Seattle Mayor Ed Murray today issued his first executive order -- he wants to raise the minimum wage to $15 an hour for city employees. Murray says the higher wage would affect roughly 600 people who work for the city. And it comes as he works to implement a $15 an hour minimum wage for private businesses citywide.
"I believe I need to set an example and the city needs to set an example if we're asking others to make some adjustment," Murray said at his first news conference after taking office on New Year's Day.
Even a small raise sounds good to Tyler Pendleton, who earns $14.20 an hour working at the Seattle Center, "Just extra gas money to see my parents, help out the family a bit. It'd be nice."
A $15 an hour minimum wage equals a salary of $31,200 a year. The mayor's order would cover 600-700 city employees who don't already make $15 or more. The preliminary cost estimate is $700,000. Mayor Murray believes the city can absorb the cost without raising taxes or fees.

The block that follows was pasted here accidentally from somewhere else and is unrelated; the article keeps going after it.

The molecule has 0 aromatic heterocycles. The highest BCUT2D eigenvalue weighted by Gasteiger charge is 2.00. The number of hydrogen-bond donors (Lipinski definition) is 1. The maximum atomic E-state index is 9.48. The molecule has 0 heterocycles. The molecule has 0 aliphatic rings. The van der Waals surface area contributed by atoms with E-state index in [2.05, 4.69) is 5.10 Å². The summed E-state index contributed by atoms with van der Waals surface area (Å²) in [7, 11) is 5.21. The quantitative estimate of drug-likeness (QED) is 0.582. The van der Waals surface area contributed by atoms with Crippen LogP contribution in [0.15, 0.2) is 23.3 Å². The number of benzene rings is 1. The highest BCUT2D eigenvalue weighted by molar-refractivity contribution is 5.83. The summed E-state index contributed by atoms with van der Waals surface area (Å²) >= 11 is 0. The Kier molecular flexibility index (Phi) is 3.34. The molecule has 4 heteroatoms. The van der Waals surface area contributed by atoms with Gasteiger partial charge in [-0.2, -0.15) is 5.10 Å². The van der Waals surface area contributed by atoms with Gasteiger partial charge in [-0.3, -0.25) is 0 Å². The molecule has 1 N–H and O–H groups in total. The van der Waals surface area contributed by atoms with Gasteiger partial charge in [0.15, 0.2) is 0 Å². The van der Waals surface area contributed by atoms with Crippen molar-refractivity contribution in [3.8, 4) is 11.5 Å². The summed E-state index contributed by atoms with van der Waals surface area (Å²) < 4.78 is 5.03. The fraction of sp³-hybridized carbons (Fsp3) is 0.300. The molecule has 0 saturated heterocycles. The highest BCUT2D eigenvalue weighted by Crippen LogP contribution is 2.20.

Porter Bridge/13:09:00/Mayor Murray's Plan has implications beyond just city employees, because he's pushing to raise the minimum wage for everyone city wide.
Newly elected Socialist City Council member Kshama Sawant supports the mayor's initiative, but sees it as just the beginning of the effort to establish a $15 dollar an hour minimum wage for everyone in the city. "The fact that the mayor has announced this effort for $15 an hour for city employees is a definite step forward," said Sawant after rehearsing for Monday's inauguration ceremony. "It really bolsters everybody's confidence in saying that while the city employees are being talked about, let's talk about the contract workers the city hires, let's talk about fast food workers, child care workers. Why stop with one small group of people?" she said.
Murray his directed his staff to talk the city's labor unions, and bring him a plan by spring.